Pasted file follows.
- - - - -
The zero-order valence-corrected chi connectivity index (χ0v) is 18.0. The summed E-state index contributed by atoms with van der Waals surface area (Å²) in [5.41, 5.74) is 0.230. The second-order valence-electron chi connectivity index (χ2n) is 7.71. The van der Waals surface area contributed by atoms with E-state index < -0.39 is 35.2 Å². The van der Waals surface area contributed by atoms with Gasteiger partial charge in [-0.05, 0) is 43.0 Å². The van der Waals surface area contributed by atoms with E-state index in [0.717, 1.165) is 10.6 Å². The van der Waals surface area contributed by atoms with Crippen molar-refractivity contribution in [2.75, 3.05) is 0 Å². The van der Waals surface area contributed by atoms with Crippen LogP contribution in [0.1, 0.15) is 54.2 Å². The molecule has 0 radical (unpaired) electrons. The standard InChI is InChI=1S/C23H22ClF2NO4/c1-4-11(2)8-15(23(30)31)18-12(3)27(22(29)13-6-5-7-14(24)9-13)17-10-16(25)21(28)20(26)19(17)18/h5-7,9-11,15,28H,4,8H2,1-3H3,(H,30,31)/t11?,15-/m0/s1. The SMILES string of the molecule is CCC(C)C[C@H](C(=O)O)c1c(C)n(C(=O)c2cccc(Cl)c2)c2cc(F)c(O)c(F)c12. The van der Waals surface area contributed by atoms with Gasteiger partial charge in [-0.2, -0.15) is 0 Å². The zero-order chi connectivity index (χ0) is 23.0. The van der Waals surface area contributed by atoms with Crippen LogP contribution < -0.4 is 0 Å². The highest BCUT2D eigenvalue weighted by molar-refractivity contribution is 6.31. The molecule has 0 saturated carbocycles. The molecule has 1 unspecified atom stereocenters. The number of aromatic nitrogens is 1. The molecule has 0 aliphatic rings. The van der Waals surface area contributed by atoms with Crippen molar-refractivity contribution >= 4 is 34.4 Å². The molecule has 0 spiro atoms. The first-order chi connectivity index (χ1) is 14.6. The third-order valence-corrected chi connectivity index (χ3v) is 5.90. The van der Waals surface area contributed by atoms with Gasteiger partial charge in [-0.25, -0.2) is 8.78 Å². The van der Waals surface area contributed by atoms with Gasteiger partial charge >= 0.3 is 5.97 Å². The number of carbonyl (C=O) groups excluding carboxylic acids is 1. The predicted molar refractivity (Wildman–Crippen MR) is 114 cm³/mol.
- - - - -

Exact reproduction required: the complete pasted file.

The zero-order valence-corrected chi connectivity index (χ0v) is 18.0. The summed E-state index contributed by atoms with van der Waals surface area (Å²) in [5.41, 5.74) is 0.230. The second-order valence-electron chi connectivity index (χ2n) is 7.71. The van der Waals surface area contributed by atoms with E-state index < -0.39 is 35.2 Å². The van der Waals surface area contributed by atoms with Gasteiger partial charge in [-0.05, 0) is 43.0 Å². The van der Waals surface area contributed by atoms with E-state index in [0.717, 1.165) is 10.6 Å². The van der Waals surface area contributed by atoms with Crippen molar-refractivity contribution in [2.75, 3.05) is 0 Å². The van der Waals surface area contributed by atoms with Crippen LogP contribution in [0.1, 0.15) is 54.2 Å². The molecule has 0 radical (unpaired) electrons. The standard InChI is InChI=1S/C23H22ClF2NO4/c1-4-11(2)8-15(23(30)31)18-12(3)27(22(29)13-6-5-7-14(24)9-13)17-10-16(25)21(28)20(26)19(17)18/h5-7,9-11,15,28H,4,8H2,1-3H3,(H,30,31)/t11?,15-/m0/s1. The SMILES string of the molecule is CCC(C)C[C@H](C(=O)O)c1c(C)n(C(=O)c2cccc(Cl)c2)c2cc(F)c(O)c(F)c12. The van der Waals surface area contributed by atoms with Gasteiger partial charge in [-0.2, -0.15) is 0 Å². The zero-order chi connectivity index (χ0) is 23.0. The van der Waals surface area contributed by atoms with Crippen LogP contribution < -0.4 is 0 Å². The highest BCUT2D eigenvalue weighted by molar-refractivity contribution is 6.31. The molecule has 0 saturated carbocycles. The molecule has 1 unspecified atom stereocenters. The number of aromatic nitrogens is 1. The molecule has 0 aliphatic rings. The van der Waals surface area contributed by atoms with Crippen molar-refractivity contribution >= 4 is 34.4 Å². The molecule has 0 spiro atoms. The first-order chi connectivity index (χ1) is 14.6. The third-order valence-corrected chi connectivity index (χ3v) is 5.90. The van der Waals surface area contributed by atoms with Gasteiger partial charge in [-0.25, -0.2) is 8.78 Å². The van der Waals surface area contributed by atoms with Gasteiger partial charge >= 0.3 is 5.97 Å². The number of carbonyl (C=O) groups excluding carboxylic acids is 1. The predicted molar refractivity (Wildman–Crippen MR) is 114 cm³/mol.